Baltisar Gracian was born in Spain 1599 He was a Jesuit priest who was considered a genius by notable figures of his time.Friedrich Nietzsche and Arthur Schopenhaur to name but two, found great inspiration in his writings. Personally I have never been interested in philosophical writing's. But when I read some of the following quotes I did enjoy and understand some of them. I have placed them on this site as, perhaps, an introduction to others so they may to, perhaps, gain some insight. Never compete with someone who has nothing to lose. The struggle will be unequal. One of the contestants enters the fray unencumbered, for he has already lost everything, even his shame.. He has cast off everything, has nothing further to lose, and throws himself headlong into all sorts of insolence. Never risk your precious reputation on such a person. It took many years to win it, and it can be lost in a moment, on something far from momentous. One breath of scandal freezes much honorable sweat.. The righteous person knows how much is at stake. He knows what can damage his reputation, and, because he commits himself prudently, he proceeds slowly, so that prudence has ample time to retreat. Not even if he triumphs will he win back what he lost by exposing himself to the risk of losing. In all matters, keep something in reserve. You'll preserve your usefulness. Don't use all your talents or deploy all your strength at all times. Even in knowledge hold something back: you will double your perfections. There must always be something you can use in a pinch. An opportune rescue is valued and honored more than a bold attack. Prudence always steers a safe course. In this sense also we can believe the piquant paradox: the half is much more than the whole. Always deal with people of principle. Favor them and win their favor. Their very rectitude ensures they will treat you well even when they oppose you, for they act like who they are, and it is better to fight with good-minded people than to conquer the bad. There is no way to get along with villainy, for it feels no obligation to behave rightly. This is why there is not true friendship among villains, and their fine words cannot be trusted; for they do not spring from honor. Avoid the person who has no honor, for if he esteems not honor, he esteems not virtue. And honor is the throne of integrity. Quit while you're ahead. All the best gamblers do. A fine retreat matters as much as a stylish attack. As soon as they are enough -- even when they are many -- cash in your deeds. A long run of good fortune is always suspicious. You're safer when good luck alternates with bad, and, besides, that makes for bittersweet enjoyment. When luck comes racing in on us, it is more likely to slip and smash everything to pieces. Sometimes Lady Luck compensates us, trading intensity for duration. She grows tired when she has to carry someone on her back for a long time. Make your reputation and keep it. We enjoy it on loan from Fame. It is expensive, for it is born from eminence, which is as rare as mediocrity is common. Once attained, it is easily kept. It confers many an obligation, performs many a deed. It is a sort of majesty when it turns into veneration, through the sublimity of its origin and sphere of action. Reputations based on substance are the ones that have always endured. Know how to use your enemies. Grasp things not by the blade, which will harm you, but by the hilt, which will defend you. The same applies to emulation. The wise person finds enemies more useful than the fool does friends. Malevolence often levels the mountains of difficulty that favor made fearful. Many owe their greatness to their enemies. Flattery is fiercer than hatred, for hatred corrects the faults flattery had disguised. The prudent man makes a mirror out of the evil eye of others, and it is more truthful than that of affection, and helps him reduce his defects or emend them. One grows very cautious when living across the border from malevolent rivals. Words and deeds make a perfect man. Speak what is very good, do what is very honorable. The first shows a perfect head, the second a perfect heart, and both arise in a superior spirit. Words are the shadows of deeds. Words are female, and deeds are male. Better to be celebrated than to celebrate others; it is easy to speak and difficult to act. Deeds are the substance of life, and wise sayings the adornment. Eminence endures in deeds but perishes in words. Actions are the fruit of prudent reflection. Words are wise, deeds are mighty. Keep changing your style of doing things. Vary your methods. This will confuse people, especially your rivals, and awaken their curiosity and attention. If you always act on your first intention, others will foresee it and thwart it. It is easy to kill the bird that flies in a straight line, but not one that changes its line of flight. Don't always act on your second intention either; do something twice, and others will discover the ruse. Malice is read to pounce on you; you need a good deal of subtlety to outwit it. The consummate player never moves the piece his opponent expects him to, and, less still. the piece he wants him to move. Distinguish the man of words from the man of deeds. It is a subtle distinction, like the distinction between the friend who values you for yourself and the one who values your position. Bad words, even without bad deeds, are bad enough. But it is even worse, when you have no bad words, to have bad deeds. One cannot eat words (mere wind) or live on courtesy (polite deceit). To catch birds with mirrors is a perfect snare. Only the vain are satisfied with wind. To retain their worth, words must be backed up with deeds. Trees which give no fruit, only leaves, usually have no heart and pith. One must know which are profitable and which serve only for shade. With rivals, and as a matter of decency with others, select your words with caution. Sharp words make more wounds than surgeons can heal. There is always time to add a word, but none in which to take one back. Speak, therefore, as in a testament, for the fewer the words, the fewer the consequences. Know that whatever words you speak, you will also hear, for the wind does not blow in only one direction. There are those who do not spare opinions, for they cost nothing. So they think, until they are forced to swallow what has been levied by someone else. The astute in business use soft words and hard arguments, for neither a word nor a stone let go can be called back. Know your major defect. Every talent is balanced by fault, and if you give in to it, it will govern you like a tyrant. You can begin to overthrow it by paying heed to it: begin to conquer it by identifying it. Pay it the same attention as those who reproach you for it. To master yourself, you must reflect upon yourself. Once this imperfection has surrendered, all others will follow Excerpts from The Art of Wordly Wisdom by Baltasar Gracian Published by Bantam Doubleday Dell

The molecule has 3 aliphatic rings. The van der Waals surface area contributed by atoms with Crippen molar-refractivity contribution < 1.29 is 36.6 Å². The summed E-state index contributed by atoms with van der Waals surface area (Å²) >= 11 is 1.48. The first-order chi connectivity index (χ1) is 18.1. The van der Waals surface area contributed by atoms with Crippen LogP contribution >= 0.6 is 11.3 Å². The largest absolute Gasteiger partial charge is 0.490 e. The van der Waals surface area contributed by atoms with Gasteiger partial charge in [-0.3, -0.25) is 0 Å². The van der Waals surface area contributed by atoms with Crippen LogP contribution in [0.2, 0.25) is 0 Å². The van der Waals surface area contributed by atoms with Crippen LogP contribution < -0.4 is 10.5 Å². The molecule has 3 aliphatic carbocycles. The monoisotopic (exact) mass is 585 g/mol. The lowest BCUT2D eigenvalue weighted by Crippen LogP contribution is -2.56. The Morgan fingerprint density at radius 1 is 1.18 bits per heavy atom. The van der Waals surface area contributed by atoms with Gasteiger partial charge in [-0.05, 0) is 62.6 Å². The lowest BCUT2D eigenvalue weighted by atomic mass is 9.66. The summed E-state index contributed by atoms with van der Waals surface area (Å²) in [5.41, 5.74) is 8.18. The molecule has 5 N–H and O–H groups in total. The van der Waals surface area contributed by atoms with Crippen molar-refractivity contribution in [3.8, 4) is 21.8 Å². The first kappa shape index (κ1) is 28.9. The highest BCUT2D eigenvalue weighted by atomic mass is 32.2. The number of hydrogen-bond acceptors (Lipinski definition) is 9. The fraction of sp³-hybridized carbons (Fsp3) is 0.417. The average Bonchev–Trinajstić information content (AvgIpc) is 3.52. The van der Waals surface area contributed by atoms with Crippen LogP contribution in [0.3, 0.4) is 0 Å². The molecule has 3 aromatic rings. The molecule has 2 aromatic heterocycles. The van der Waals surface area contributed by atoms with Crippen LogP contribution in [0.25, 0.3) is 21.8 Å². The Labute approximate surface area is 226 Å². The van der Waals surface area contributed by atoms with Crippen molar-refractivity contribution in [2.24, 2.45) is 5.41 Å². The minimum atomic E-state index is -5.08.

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The Art of Wordly